22 Jul 2016 | Kerstine Appunn

CO2 reductions from new cars slowing down / Conservation vs. Energiewende

Die Welt

“The myth of the environmentally friendly new car”

Emission reduction from new cars in Germany is slowing down despite ambitious climate targets and “alleged efforts” of the car industry, writes Nikolaus Doll in Die Welt. A study by the Center of Automotive Management (CAM) showed that low petrol prices and high demand in SUV and off-road vehicles was thwarting the car manufacturers’ efforts to reduce their fleets’ emissions and was reducing the acceptance among buyers for alternative fuels. Futhermore, CAM’s results are based on the official emission tests but, as the VW scandal has shown, these often had little to do with reality, CAM head Stefan Bratzel told Die Welt.

Read the article in German here.

See a CLEW dossier on the energy transition in the transport sector.

 

Deutsche Welle

“Energy transition: When conservation becomes a stumbling block”

Germany’s transformation from conventional to renewable energies (Energiewende) is creating conflict with nature conservationists, writes Oleg Ködding-Zurmühlen on Deutsche Welle. In Bremerhaven on the North Sea coast, Friends of the Earth Germany (BUND) have stopped the construction of an offshore terminal by obtaining a court order, arguing that the port for offshore wind turbines would damage a nearby nature reserve.

Read the article in German here.

 

Federal Parliament

“Renewable energies in the global south”

The federal government wants to give 100 million people in the global south access to sustainable, renewable energy by 2030, they have stated in an answer to parliament. This is to be achieved through a range of new bilateral and multilateral energy projects, the government said. In 2014 and 2015, the Ministry for Economic Cooperation and Development has supported sustainable energy systems abroad with 4 billion euros and was thereby contributing significantly to a “global energy transition”.

Read the report in German here.

 

dpa

“Why wind turbines are learning to float”

Hamburg-based company DNV GL (Det Norske Veritas / Germanische Lloyd) is leading a project to standardise floating wind turbines, dpa reports. Their work was important to lead industry in the right direction when developing the new kind of windmills that will not be fixed onto the sea floor, but can float into much deeper waters, the company said.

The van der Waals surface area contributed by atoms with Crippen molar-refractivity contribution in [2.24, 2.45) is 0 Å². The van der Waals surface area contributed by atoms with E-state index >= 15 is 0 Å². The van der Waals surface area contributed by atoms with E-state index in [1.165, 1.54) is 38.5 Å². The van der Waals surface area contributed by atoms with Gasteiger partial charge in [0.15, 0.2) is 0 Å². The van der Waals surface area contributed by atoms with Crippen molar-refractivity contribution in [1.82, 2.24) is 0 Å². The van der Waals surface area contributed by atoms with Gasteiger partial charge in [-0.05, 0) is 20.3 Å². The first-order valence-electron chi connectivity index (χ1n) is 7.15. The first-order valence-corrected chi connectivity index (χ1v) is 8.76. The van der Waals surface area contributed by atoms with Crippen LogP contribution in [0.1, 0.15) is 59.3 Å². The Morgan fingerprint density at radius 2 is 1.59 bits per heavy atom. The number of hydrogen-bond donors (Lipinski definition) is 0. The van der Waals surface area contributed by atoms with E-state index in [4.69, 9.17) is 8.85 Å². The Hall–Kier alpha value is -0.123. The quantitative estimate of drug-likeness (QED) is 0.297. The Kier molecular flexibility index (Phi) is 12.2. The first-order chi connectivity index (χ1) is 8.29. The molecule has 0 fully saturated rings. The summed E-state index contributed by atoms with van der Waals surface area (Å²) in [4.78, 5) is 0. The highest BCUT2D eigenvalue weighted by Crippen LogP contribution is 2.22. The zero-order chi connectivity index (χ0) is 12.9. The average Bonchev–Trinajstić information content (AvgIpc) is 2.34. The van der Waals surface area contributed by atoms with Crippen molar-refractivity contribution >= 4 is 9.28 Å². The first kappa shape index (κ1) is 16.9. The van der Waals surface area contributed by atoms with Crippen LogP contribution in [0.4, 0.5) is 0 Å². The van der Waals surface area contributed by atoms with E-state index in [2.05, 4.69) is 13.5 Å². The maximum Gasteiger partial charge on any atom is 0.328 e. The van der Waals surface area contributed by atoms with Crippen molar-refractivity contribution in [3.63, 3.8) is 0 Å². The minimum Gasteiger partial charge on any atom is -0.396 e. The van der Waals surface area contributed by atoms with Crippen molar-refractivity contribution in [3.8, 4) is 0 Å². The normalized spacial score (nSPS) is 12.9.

Read the article in German here.

See a CLEW dossier on new technologies in the energy transition.

 

Capital

“Power cut”

One quarter of ailing energy utility RWE is in the hands of towns and councils which are dependent on its dividend, an article in Capital says. The shares of RWE have lost 80 percent of their value since 2010 and the dividend has been cut, making these communities wonder what to do with their shares in RWE. The involvement of the towns’ treasuries is greater than that of private investors, write Christian Schütte and Thomas Steinmann. And because their shares are organised in a holding, quick termination is not possible. Those who bide their time do not have much to lose anymore, the authors say. RWE has promised that between 70 and 80 percent of the new subsidiary Innogy will be paid as dividends.

 

Frankfurter Allgemeine Zeitung

“Cattle more essential than cars”

German farmers oppose environment minister Barbara Hendricks’ Climate Action Plan 2050 because it suggests reducing the number of cattle, the use of fertiliser and tying EU subsidies to environmental performance, the Frankfurter Allgemeine Zeitung reports. Joachim Rukwied, president of the German Farmer’s Association (DBV), said that the climate plan could reduce agricultural added value by 9 billion euros per year and endanger 200,000 jobs. Rukwied also opposes the notion of farmers producing less, and people eating less, meat. “Cattle emits per se, cars emit per se. But cattle is more essential to life,” he said.

Read a CLEW factsheet on the Climate Action Plan 2050.

 

Bayerische Staatszeitung

“Power consumption in Bavaria on the rise”

Electricity consumption in Bavaria has increased by 30 percent over the last 10 years, the Bayerische Staatszeitung reports, referring to data from the Bavarian statistical bureau and Verband der Bayerischen Energie- und Wasserwirtschaft VBEW. Many household appliances and industrial processes are becoming more efficient but this is compensated by more and more appliances using power and by the growing population, the article says. The demand will increase further once even more devices like cars and heat pumps are operated with electricity.

Read the article in German here.

Read a CLEW factsheet on federalism and the energy transition.

 

All texts created by the Clean Energy Wire are available under a “Creative Commons Attribution 4.0 International Licence (CC BY 4.0)”. They can be copied, shared and made publicly accessible by users so long as they give appropriate credit, provide a link to the license, and indicate if changes were made.